The Independent Police Complaints Commission was being notified last night. Scotland Yard said the alarm had been raised by a member of the public who spoke to a police officer on a cordon at the junction of Birchin Lane and Cornhill in the City.

He sent two medics through the cordon line and into nearby St Michael’s Alley where they found a man who had stopped breathing. They called for ambulance support at about 7.30pm and moved him back behind the cordon where they gave him cardio-pulmonary resuscitation.

“The officers took the decision to move him as during this time a number of missiles – believed to be bottles – were being thrown at them”, said a police statement. The ambulance service took the man to hospital where he died.


George Monbiot reports:

The way officers tooled themselves up in riot gear and waded into a peaceful crowd this afternoon makes it look almost as if they were trying to ensure that their predictions came true. Their bosses appear to have failed either to read or to heed the report by the parliamentary committee on human rights last week, about the misuse of police powers against protesters. “Whilst we recognise police officers should not be placed at risk of serious injury,” the report said, “the deployment of riot police can unnecessarily raise the temperature at protests.”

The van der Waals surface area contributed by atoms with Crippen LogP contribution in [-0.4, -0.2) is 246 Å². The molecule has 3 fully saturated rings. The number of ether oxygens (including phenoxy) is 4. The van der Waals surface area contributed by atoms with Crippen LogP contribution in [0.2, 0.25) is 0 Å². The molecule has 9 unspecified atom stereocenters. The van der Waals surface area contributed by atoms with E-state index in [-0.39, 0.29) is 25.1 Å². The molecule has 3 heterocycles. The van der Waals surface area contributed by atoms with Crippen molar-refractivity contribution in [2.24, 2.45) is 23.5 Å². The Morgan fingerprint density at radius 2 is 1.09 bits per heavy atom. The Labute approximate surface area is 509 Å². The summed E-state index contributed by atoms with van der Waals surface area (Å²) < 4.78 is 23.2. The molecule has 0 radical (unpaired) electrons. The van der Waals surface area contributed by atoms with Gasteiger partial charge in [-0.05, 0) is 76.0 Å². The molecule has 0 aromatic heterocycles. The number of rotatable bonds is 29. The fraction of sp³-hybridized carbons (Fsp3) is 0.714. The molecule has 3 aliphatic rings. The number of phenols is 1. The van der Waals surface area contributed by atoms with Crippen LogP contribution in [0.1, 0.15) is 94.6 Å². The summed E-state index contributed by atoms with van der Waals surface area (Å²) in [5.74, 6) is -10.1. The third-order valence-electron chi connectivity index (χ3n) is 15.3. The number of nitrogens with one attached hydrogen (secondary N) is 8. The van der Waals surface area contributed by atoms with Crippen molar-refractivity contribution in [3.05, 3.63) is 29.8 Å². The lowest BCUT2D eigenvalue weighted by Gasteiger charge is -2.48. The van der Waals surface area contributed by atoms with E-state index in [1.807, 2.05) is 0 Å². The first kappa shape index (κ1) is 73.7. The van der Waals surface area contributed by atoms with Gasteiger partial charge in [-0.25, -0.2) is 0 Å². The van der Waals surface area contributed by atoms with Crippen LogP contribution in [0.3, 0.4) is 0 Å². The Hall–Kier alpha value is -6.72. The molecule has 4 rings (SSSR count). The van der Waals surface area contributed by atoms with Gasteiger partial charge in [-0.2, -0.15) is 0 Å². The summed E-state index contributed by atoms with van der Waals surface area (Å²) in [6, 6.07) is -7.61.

G20 Riots? Get A Grip!

There remains a lot of chatter online about the prospect of riots this week during the G20 summit in London. And I’m sorry, I just don’t get it. We have the case of a university professor who’s suspended from his job for reacting to the police’s own threat of violence. This includes the threat of using Tasers:

The centrepiece of the security plan will be hundreds of officers from the Metropolitan police territorial support group, who are routinely armed with speedcuffs, extended batons and CS gas spray.